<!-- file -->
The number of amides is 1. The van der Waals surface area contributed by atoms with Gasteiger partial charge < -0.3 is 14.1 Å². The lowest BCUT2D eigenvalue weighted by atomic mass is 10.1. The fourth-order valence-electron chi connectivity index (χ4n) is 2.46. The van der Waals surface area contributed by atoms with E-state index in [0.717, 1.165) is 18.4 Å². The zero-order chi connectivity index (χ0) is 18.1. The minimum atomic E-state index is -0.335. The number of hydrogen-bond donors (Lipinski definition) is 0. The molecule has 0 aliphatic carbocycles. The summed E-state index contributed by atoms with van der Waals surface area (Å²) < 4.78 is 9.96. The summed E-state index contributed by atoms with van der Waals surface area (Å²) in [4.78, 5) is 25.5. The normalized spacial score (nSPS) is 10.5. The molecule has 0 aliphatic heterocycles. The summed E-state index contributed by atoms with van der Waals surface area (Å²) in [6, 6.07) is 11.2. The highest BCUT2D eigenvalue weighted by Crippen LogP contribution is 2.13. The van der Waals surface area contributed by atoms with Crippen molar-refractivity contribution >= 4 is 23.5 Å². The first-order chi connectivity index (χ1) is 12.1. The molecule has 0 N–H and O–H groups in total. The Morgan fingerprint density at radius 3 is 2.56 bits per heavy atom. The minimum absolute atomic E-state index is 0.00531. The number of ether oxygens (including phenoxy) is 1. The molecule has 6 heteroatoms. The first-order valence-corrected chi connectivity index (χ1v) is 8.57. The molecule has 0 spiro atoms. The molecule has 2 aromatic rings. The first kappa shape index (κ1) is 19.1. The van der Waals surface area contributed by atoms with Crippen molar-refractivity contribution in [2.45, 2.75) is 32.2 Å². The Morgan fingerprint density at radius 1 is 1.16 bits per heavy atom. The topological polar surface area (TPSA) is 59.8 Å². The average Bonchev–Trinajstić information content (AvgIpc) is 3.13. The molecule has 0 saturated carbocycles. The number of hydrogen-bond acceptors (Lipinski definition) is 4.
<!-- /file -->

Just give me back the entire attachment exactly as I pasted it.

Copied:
The number of amides is 1. The van der Waals surface area contributed by atoms with Gasteiger partial charge < -0.3 is 14.1 Å². The lowest BCUT2D eigenvalue weighted by atomic mass is 10.1. The fourth-order valence-electron chi connectivity index (χ4n) is 2.46. The van der Waals surface area contributed by atoms with E-state index in [0.717, 1.165) is 18.4 Å². The zero-order chi connectivity index (χ0) is 18.1. The minimum atomic E-state index is -0.335. The number of hydrogen-bond donors (Lipinski definition) is 0. The molecule has 0 aliphatic carbocycles. The summed E-state index contributed by atoms with van der Waals surface area (Å²) < 4.78 is 9.96. The summed E-state index contributed by atoms with van der Waals surface area (Å²) in [4.78, 5) is 25.5. The normalized spacial score (nSPS) is 10.5. The molecule has 0 aliphatic heterocycles. The summed E-state index contributed by atoms with van der Waals surface area (Å²) in [6, 6.07) is 11.2. The highest BCUT2D eigenvalue weighted by Crippen LogP contribution is 2.13. The van der Waals surface area contributed by atoms with Crippen molar-refractivity contribution >= 4 is 23.5 Å². The first-order chi connectivity index (χ1) is 12.1. The molecule has 0 N–H and O–H groups in total. The Morgan fingerprint density at radius 3 is 2.56 bits per heavy atom. The minimum absolute atomic E-state index is 0.00531. The number of ether oxygens (including phenoxy) is 1. The molecule has 6 heteroatoms. The first-order valence-corrected chi connectivity index (χ1v) is 8.57. The molecule has 0 spiro atoms. The molecule has 2 aromatic rings. The first kappa shape index (κ1) is 19.1. The van der Waals surface area contributed by atoms with Crippen molar-refractivity contribution in [2.45, 2.75) is 32.2 Å². The Morgan fingerprint density at radius 1 is 1.16 bits per heavy atom. The topological polar surface area (TPSA) is 59.8 Å². The average Bonchev–Trinajstić information content (AvgIpc) is 3.13. The molecule has 0 saturated carbocycles. The number of hydrogen-bond acceptors (Lipinski definition) is 4.